In the Hands of Strangers
'We were children caught up in a welfare system that was meant to protect us, but ultimately served only to damage us. Yes, it was a different time, but many of the things that happened to us wouldn't be acceptable in any era. My name is Beverly Wardle-Jackson, and this is my story.' In the Hands of Strangers is the heartwrenching story of a stolen childhood. Separated from her brothers and sisters and taken into Child Welfare care at the age of 12, Beverly spends five harrowing years as a state ward being beaten, locked up, and even admitted to Porirua Hospital in Wellington for psychiatric treatment. Her childhood is stolen from her as she dreams of the day she will finally be reunited with her siblings. That day never comes. Instead she is persistently punished for her attempts to run away and return to the life she knew before that fateful day the authorities came calling.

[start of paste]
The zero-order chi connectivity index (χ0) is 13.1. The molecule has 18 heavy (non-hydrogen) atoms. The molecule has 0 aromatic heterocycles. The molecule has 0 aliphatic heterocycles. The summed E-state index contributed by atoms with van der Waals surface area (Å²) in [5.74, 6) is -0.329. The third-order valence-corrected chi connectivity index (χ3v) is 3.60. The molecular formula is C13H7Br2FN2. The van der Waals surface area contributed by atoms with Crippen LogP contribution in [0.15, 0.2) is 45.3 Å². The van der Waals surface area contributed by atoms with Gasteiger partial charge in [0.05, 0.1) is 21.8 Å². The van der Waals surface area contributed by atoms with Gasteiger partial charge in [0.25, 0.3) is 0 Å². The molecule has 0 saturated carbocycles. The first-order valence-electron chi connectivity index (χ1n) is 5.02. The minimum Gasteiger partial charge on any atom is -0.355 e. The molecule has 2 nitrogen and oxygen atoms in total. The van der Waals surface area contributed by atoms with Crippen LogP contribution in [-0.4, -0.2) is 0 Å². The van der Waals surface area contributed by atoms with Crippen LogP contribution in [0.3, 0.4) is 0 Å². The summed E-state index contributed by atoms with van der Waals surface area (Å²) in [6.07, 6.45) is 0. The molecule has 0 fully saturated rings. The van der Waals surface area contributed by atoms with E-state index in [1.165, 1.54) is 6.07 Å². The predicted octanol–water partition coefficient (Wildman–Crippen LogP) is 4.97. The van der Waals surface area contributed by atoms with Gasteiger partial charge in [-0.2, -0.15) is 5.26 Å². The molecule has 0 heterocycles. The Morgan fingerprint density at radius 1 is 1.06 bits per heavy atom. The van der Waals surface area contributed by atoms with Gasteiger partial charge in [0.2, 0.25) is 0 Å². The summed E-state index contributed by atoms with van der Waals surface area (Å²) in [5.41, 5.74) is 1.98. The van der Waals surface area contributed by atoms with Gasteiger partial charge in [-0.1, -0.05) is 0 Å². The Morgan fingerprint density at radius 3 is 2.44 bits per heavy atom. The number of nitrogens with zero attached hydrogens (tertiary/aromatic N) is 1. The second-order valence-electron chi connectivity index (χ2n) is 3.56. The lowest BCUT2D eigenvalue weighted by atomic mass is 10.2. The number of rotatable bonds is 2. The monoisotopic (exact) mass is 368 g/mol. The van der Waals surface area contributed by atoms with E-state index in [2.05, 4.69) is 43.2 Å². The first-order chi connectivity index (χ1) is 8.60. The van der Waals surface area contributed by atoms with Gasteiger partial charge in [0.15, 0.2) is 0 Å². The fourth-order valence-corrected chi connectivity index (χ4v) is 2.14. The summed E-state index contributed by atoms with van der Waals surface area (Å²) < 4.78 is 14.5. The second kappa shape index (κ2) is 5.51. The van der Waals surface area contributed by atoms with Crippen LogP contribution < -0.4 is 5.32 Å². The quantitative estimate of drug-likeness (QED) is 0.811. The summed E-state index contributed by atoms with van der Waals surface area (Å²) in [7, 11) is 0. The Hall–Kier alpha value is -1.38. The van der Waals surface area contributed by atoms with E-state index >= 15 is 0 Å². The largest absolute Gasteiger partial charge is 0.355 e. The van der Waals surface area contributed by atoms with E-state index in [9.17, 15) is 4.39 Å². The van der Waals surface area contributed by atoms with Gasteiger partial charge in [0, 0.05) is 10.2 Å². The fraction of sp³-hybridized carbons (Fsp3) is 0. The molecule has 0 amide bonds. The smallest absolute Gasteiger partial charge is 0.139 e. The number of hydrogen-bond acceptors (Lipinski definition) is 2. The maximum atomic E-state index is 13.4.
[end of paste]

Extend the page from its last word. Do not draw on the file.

Beverly Wardle-Jackson was first removed from her family and taken into Child Welfare care in 1952 at the age of eight. Four years later she was permanently separated from her brothers and sisters and made a state ward. She spent the next five years being beaten and locked up in state-run children's homes, before she was eventually admitted to Porirua Hospital for so-called psychiatric treatment. She did not regain her freedom until she was 17, at which point she was pregnant. Now a grandmother in her sixties, Beverly has bravely decided to share the story of her lost childhood.